By Julie M. Lucas
NAS Jacksonville Public Affairs

All the gear, all the time, is a mantra used by rider coaches in the Basic Rider Course (BRC) and Advanced Rider Course (ARC) offered at NAS Jacksonville. The courses are offered weekly aboard the base for active duty, civilian employees, retirees and military dependents.

"I'm retired military and I love spending time helping to keep our service members safe," said Rider Coach Greg "Wojo" Wojciechowski, of Information Sciences Consulting Inc.

"In the BRC, our goal is to help our new riders learn to ride the safe and correct way. In our ARC and BRC2 courses, we give our experienced riders some new 'tools' they can put into their mental tool boxes and use them whenever they ride."

The BRC is held Monday and Tuesday and ARC on Thursday, with time spent both in the classroom learning theory and applying that theory on the range, doing different exercises. The curriculum that is taught comes from the Motorcycle Safety Foundation.

Riders in the BRC who may have had little to no prior motorcycle experience learn things like stopping quickly and riding over obstacles. In the ARC, some of the drills include decreasing radius turns, gap analysis and safety margins.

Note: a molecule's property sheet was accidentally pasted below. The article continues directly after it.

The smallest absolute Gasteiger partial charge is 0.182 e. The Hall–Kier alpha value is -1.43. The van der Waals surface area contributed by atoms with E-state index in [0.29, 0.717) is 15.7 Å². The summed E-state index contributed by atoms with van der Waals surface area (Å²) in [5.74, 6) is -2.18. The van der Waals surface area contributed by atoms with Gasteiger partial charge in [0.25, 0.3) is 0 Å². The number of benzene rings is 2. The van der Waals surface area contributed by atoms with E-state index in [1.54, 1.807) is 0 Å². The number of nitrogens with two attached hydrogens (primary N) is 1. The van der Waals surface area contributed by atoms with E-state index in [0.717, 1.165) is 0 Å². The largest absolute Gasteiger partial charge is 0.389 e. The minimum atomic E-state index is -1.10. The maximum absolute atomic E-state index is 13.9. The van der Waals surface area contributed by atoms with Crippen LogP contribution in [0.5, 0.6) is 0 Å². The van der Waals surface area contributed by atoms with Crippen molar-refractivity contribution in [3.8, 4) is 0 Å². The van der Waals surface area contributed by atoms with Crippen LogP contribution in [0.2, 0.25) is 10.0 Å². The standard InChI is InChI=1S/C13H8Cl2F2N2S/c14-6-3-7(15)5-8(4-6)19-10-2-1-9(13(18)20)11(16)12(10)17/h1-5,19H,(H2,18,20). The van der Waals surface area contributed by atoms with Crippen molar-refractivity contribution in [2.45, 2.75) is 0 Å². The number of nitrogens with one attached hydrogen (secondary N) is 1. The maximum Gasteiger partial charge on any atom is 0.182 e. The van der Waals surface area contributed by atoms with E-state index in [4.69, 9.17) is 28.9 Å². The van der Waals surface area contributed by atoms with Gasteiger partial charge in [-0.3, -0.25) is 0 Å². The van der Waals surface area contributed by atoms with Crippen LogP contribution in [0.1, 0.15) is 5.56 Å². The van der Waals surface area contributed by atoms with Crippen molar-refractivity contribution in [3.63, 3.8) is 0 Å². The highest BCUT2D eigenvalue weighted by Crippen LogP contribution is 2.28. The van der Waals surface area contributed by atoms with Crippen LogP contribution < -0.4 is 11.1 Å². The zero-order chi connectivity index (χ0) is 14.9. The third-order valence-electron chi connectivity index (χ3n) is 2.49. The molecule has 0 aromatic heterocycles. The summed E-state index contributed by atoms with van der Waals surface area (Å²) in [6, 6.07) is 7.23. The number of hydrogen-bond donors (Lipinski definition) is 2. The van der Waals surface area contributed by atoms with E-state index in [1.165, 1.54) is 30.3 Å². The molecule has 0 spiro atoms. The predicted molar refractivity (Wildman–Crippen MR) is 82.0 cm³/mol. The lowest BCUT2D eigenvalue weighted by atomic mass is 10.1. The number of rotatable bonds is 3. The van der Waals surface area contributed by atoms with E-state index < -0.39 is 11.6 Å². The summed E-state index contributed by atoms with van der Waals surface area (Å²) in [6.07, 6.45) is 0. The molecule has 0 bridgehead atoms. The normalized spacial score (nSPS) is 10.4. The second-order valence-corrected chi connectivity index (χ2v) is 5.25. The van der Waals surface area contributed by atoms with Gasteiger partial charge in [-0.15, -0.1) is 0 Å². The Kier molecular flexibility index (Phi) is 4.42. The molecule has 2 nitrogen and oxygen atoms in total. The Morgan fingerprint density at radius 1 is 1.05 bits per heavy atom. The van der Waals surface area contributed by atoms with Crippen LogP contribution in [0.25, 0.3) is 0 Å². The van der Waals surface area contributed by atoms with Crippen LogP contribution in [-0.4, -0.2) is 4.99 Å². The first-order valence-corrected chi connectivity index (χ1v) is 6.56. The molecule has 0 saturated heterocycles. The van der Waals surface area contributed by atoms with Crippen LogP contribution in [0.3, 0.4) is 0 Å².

To graduate from the BRC, a skills test on the motorcycle and a multiple-choice test are required with an 80 percent passing grade. Anyone who does not pass any portion of the class is invited to re-attend as needed.

It is recommended that riders coming off deployment take one of the   advanced classes so they can get reacquainted with their motorcycles. It is also highly recommended that anytime a new bike is purchased, members complete the BRC2 or ARC again. 

The free courses are mandatory for military personnel who want to ride a motorcycle, on or off base. 

 "People can join the military who already have the motorcycle endorsement on their license but the Department of Defense requires them to take this course," said Wojciechowski.

Reserve members of other branches of the military are allowed to take the courses, as well.

"Everyone in the Coast Guard attends this course and we are so thankful for the opportunity," said GM1 Mike Hall. He had already purchased a motorcycle but needed the class.

"Everything I did wrong in the class lead me to the right answer."

An update to the class will occur Sept. 1 that requires students to take a three-hour computer based training course prior to attending the traditional course.

After registering for the class, the students will receive a link to an MSF site to enroll in the eCourse. There, they will receive a username and temporary password to log in to the course. 

Motorcycles are provided for the BRC or you may ride your own motorcycle. The advanced class is set up for 12 riders using their own motorcycles.

To sign up for either course, go to or see your command motorcycle safety representative.